Singapore banking downgrade marks an end to Asian resilience
Declining bank-stability scores across Asia in the second quarter of 2013 highlight rising global macroeconomic risks, as the world’s regional growth engine confronts leverage and financial-imbalance risks, say analysts.
Asian bank-stability risks remain a key concern among ECR economists, according to the latest results of Euromoney’s Country Risk Survey. Six of the 14 countries surveyed in Q2 2013 had lower bank-stability scores compared with a year earlier, while seven became marginally safer and one remained unchanged.
The survey’s bank-stability indicator measures banking-sector strength, and ranges from a score of 10 – signifying a perfectly functioning system with all possible exposures comfortably covered – to zero, where a systematic breakdown in the banking system has occurred.
“There is strong international evidence that investment booms associated with credit booms often lead to misallocations of capital, and China is no exception,” states a report by Nomura.
“Elsewhere in Asia, investment-to-GDP ratios are much lower than in China, but most have been rising, which is urgently needed for the economies to develop. However, there are some signs of misallocation, notably in the property markets. Low interest rates have fuelled property market booms in several countries.”
China’s banking sector has emerged as the principal source of sovereign risk in the region, according to ECR analysts. The sovereign’s bank-stability indicator fell by 0.2 points to 5.5 in the second quarter of 2013, 0.4 points below the average Asian bank-stability score.
The deterioration in China’s bank-stability score comes at a time of growing fears over the size of the country’s shadow banking sector, with shadow financing now thought to account for half of the overall credit growth in the economy.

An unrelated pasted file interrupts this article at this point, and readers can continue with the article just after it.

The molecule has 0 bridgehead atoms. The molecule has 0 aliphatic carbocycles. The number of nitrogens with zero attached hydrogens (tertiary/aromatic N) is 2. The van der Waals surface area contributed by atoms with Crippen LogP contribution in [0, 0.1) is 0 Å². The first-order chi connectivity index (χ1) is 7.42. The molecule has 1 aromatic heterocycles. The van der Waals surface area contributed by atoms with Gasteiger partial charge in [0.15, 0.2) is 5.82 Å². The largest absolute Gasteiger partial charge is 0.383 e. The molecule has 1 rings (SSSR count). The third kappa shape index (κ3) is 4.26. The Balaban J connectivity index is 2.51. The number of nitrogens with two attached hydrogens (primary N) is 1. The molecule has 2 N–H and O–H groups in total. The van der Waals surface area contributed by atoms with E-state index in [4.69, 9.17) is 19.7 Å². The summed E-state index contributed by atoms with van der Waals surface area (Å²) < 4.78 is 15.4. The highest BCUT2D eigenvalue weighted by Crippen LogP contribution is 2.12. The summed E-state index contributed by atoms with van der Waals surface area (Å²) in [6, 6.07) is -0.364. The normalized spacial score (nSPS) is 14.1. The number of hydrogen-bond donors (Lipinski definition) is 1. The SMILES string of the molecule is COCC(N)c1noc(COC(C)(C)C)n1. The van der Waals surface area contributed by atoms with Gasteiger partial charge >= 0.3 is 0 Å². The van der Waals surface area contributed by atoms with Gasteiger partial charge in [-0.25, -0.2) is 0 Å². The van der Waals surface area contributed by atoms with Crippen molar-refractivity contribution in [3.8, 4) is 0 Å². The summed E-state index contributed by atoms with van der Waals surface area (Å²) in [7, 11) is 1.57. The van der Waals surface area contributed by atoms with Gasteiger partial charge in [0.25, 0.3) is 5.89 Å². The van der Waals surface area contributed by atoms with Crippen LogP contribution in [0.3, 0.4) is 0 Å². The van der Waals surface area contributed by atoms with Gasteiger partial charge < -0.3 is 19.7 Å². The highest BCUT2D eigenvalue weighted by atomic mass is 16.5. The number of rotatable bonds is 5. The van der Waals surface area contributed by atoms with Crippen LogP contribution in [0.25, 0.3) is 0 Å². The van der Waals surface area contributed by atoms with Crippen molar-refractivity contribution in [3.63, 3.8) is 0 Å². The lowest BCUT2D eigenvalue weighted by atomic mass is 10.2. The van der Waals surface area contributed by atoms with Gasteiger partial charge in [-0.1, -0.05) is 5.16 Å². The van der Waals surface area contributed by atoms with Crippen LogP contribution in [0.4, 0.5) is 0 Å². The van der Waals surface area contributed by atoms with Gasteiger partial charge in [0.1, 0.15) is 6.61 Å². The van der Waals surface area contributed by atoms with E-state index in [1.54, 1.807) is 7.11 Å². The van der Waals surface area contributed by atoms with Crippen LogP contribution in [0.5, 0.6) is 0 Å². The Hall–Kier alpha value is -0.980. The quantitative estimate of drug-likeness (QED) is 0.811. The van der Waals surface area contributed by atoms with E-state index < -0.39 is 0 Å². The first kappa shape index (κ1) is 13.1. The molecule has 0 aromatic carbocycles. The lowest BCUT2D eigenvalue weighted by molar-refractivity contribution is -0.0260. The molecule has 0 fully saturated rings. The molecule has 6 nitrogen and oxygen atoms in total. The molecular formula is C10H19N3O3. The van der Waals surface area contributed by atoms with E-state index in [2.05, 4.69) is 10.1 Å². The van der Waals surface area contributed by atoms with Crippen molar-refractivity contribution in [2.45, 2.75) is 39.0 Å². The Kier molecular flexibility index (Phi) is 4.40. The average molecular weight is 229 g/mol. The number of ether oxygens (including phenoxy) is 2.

Meanwhile, concerns over Indonesia’s banking-sector risks continue to rise after analysts knocked 0.2 points off the country’s bank-stability indicator. With a bank-stability score of 5.3 points, Indonesia’s banks are now perceived to be riskier than the Asian average.
“Besides the issue of extending credit to riskier corporates, rapid loan growth can lead to asset-quality problems unless properly managed,” reports Asiamoney, the sister publication of Euromoney Country Risk.
“Indonesia is vulnerable in this regard, says S&P. The banking system is highly fragmented with 120 commercial banks. The top five banks account for almost half of total loans as of December 31, 2012.”
Adding to rising fears over leverage in Asia, Moody’s placed Singapore’s banking sector on negative outlook on Monday, citing concerns of rapid loan growth and rising real-estate prices, which have increased the probability of a deterioration in the banks’ credit profiles, states a report by Moody’s.
Despite Moody’s rating action, Singapore retains a solid bank-stability score and ranks alongside some of the world’s safest banking sectors, including New Zealand, Chile, Luxembourg and Sweden.
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